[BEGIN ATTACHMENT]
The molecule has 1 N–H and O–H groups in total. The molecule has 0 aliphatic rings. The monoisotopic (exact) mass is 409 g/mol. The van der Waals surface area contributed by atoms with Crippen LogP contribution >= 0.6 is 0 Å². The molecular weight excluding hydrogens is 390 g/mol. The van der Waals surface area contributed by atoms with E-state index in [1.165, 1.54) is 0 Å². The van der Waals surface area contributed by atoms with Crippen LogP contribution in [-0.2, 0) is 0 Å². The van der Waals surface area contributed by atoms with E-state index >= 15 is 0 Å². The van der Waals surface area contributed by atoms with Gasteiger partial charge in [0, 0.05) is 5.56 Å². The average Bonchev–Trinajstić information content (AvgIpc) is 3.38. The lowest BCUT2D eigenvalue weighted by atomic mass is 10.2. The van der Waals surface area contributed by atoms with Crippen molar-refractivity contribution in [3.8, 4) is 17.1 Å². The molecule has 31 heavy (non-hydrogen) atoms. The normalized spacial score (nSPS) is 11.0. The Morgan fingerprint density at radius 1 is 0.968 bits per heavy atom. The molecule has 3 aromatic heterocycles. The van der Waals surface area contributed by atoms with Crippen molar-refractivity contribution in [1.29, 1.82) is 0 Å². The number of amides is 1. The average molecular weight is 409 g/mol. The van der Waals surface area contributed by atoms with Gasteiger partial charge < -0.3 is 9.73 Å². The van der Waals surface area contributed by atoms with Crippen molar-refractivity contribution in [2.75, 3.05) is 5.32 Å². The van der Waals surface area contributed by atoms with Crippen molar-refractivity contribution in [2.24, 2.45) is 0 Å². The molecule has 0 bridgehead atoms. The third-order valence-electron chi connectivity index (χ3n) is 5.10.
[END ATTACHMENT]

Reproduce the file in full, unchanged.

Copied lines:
The molecule has 1 N–H and O–H groups in total. The molecule has 0 aliphatic rings. The monoisotopic (exact) mass is 409 g/mol. The van der Waals surface area contributed by atoms with Crippen LogP contribution >= 0.6 is 0 Å². The molecular weight excluding hydrogens is 390 g/mol. The van der Waals surface area contributed by atoms with E-state index in [1.165, 1.54) is 0 Å². The van der Waals surface area contributed by atoms with Crippen LogP contribution in [-0.2, 0) is 0 Å². The van der Waals surface area contributed by atoms with E-state index >= 15 is 0 Å². The van der Waals surface area contributed by atoms with Gasteiger partial charge in [0, 0.05) is 5.56 Å². The average Bonchev–Trinajstić information content (AvgIpc) is 3.38. The lowest BCUT2D eigenvalue weighted by atomic mass is 10.2. The van der Waals surface area contributed by atoms with Crippen molar-refractivity contribution in [3.8, 4) is 17.1 Å². The molecule has 31 heavy (non-hydrogen) atoms. The normalized spacial score (nSPS) is 11.0. The Morgan fingerprint density at radius 1 is 0.968 bits per heavy atom. The molecule has 3 aromatic heterocycles. The van der Waals surface area contributed by atoms with Crippen molar-refractivity contribution in [1.29, 1.82) is 0 Å². The number of amides is 1. The average molecular weight is 409 g/mol. The van der Waals surface area contributed by atoms with Gasteiger partial charge < -0.3 is 9.73 Å². The van der Waals surface area contributed by atoms with Crippen molar-refractivity contribution in [2.75, 3.05) is 5.32 Å². The van der Waals surface area contributed by atoms with Crippen molar-refractivity contribution in [2.24, 2.45) is 0 Å². The molecule has 0 bridgehead atoms. The third-order valence-electron chi connectivity index (χ3n) is 5.10.